You still have advantage when you make the second attack. You are still hidden.

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  • \$\begingroup\$ There's nothing in the question to imply that the hidden character is invisible, so I'm not sure why you're bringing that up. If the attacker is just using Stealth to hide and then attacks, by giving their position away they become visible to the target and so do not get advantage on the second attack. It is possible for them to still be unseen, but it is by no means common. \$\endgroup\$ – Blckknght Nov 22 '19 at 7:21
  • \$\begingroup\$ @Blckknght I brought up the invisible condition to show that knowing someones location doesn't mean you can see them. You do not become visible just because someone knows your location. The rules for invisibility are a great example to help people understand this, because it's obvious that if knowing someones location means you can see them, then invisibility does absolutely nothing. \$\endgroup\$ – jgn Nov 22 '19 at 7:25
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    \$\begingroup\$ Right, so I think you should say "it depends on whether you're now visible after attacking or not", rather than "you're still unseen". Because for most characters who are not invisible (or who's invisibility ends upon attacking), they will be seen and so your answer is wrong. \$\endgroup\$ – Blckknght Nov 22 '19 at 7:40
  • \$\begingroup\$ @Blckknght Successfully hiding makes you unseen unless individuals can beat your stealth check with a perception check. If you have done this and attack, then you remain unseen despite your location being given away. This is the same as when you make noise when hiding, etc. Since this was the situation given by the OP, I think it's an appropriate answer. Additionally, you should never understand having your location given away as being visible, so it is cleaner not to imply this is ever the case. \$\endgroup\$ – jgn Nov 22 '19 at 7:53
  • \$\begingroup\$ Hmm, I've always assumed "you give your location away" to be synonymous with "you stop hiding" which is one of the conditions for ending being hidden (given in the box on p177 of the PHB). I take it you interpret things differently? At a minimum I'd suggest that any creature you've revealed your location to should immediately get a free perception check to see you if you don't have any special means preventing it (that is, you're not invisible and there's at least dim light in your location). \$\endgroup\$ – Blckknght Nov 22 '19 at 8:07
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You would get advantage on both of the attacks

Let's have a look at the wording in the PHB:

PHB Page 192:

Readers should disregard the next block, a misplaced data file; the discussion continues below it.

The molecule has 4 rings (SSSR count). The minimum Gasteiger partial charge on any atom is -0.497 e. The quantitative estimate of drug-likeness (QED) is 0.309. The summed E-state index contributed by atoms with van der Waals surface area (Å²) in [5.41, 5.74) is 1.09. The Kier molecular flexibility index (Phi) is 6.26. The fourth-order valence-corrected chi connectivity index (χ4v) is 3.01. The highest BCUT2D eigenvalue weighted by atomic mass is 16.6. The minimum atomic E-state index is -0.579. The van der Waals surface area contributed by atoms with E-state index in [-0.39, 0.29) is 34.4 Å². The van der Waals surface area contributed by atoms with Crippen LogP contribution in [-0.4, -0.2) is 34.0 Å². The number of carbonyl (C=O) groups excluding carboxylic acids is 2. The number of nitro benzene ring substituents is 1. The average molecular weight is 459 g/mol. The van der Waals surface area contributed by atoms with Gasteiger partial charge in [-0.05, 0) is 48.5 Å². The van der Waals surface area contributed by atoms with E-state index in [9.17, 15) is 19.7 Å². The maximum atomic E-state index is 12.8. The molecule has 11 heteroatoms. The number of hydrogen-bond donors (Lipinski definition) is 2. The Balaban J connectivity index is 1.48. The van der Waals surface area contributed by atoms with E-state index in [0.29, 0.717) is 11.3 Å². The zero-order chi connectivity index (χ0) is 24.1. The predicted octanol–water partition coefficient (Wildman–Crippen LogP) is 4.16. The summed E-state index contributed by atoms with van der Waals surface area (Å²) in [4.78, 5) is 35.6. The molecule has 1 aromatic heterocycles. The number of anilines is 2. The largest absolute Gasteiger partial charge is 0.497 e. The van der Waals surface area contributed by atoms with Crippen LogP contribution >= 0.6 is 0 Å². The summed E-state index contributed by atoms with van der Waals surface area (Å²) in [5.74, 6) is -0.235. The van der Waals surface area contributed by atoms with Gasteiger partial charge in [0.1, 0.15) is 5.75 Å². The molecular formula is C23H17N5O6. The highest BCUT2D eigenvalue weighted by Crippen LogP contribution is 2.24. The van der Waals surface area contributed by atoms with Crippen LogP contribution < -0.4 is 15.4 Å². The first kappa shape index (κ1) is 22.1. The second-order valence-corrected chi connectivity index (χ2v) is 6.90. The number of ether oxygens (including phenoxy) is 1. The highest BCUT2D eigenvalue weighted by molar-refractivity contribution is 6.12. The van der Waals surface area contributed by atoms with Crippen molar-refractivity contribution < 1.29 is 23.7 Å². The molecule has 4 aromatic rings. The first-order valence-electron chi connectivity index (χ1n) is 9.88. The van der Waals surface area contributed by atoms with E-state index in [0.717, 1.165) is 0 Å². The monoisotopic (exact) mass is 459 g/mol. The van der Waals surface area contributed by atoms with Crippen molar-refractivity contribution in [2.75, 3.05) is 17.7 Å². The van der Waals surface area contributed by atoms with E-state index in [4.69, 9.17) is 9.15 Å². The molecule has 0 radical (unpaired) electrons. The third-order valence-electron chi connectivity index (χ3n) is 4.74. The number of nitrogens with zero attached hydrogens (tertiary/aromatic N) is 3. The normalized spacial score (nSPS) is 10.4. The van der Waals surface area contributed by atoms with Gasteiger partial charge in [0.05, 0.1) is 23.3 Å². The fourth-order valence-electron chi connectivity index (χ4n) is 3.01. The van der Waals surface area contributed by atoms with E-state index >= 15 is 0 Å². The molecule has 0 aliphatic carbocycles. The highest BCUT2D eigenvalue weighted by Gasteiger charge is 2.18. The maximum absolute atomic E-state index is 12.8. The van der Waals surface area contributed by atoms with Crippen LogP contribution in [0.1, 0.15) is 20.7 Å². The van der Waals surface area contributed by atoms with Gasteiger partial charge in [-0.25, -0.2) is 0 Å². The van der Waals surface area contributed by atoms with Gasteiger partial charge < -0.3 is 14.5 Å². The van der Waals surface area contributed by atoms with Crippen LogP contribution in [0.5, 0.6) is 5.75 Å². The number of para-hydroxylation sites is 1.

Attack

The most common action to take in combat is the Attack action,...Certain features, such as the Extra Attack feature of the fighter, allow you to make more than one attack with this action.

PHB Page 195:

Unseen attackers and targets

When a creature can’t see you, you have advantage on attack rolls against it.

If you are hidden—both unseen and unheard—when you make an attack, you give away your location when the attack hits or misses.

Let's differentiate the 'Attack Action' and an attack. A single 'Attack Action' can be compose of multiple attacks, as in the extra attack feature.

Now look at the second part of the 'Unseen Attackers' wording, I think it is implied that it should read:

If you are hidden—both unseen and unheard—when you make an attack action, you give away your location when the attack hits or misses.

Now this is obviously up to interpretation so I'd love to see what other people think too.

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    \$\begingroup\$ I disagree. If that was intended to be read as "Attack Action" it would say so. There are many, many other places in the book where it clearly specifies 'Attack Action' as opposed to 'An Attack.' \$\endgroup\$ – guildsbounty Mar 1 '19 at 17:04
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    \$\begingroup\$ As an addition...if you read that statement the way you are interpreting it, that would also mean that Attack-roll spells gain no benefit from being hidden. Because those are triggered with the 'Cast a Spell' Action, not the 'Attack' Action. Oh...and the daggers thrown from the Bracer are not part of the Attack Action either...they are the 'Activate a Magic Item' Action, as you "Use an action to drawn and throw two daggers from the bracers" not "As part of your Attack Action" \$\endgroup\$ – guildsbounty Mar 1 '19 at 17:15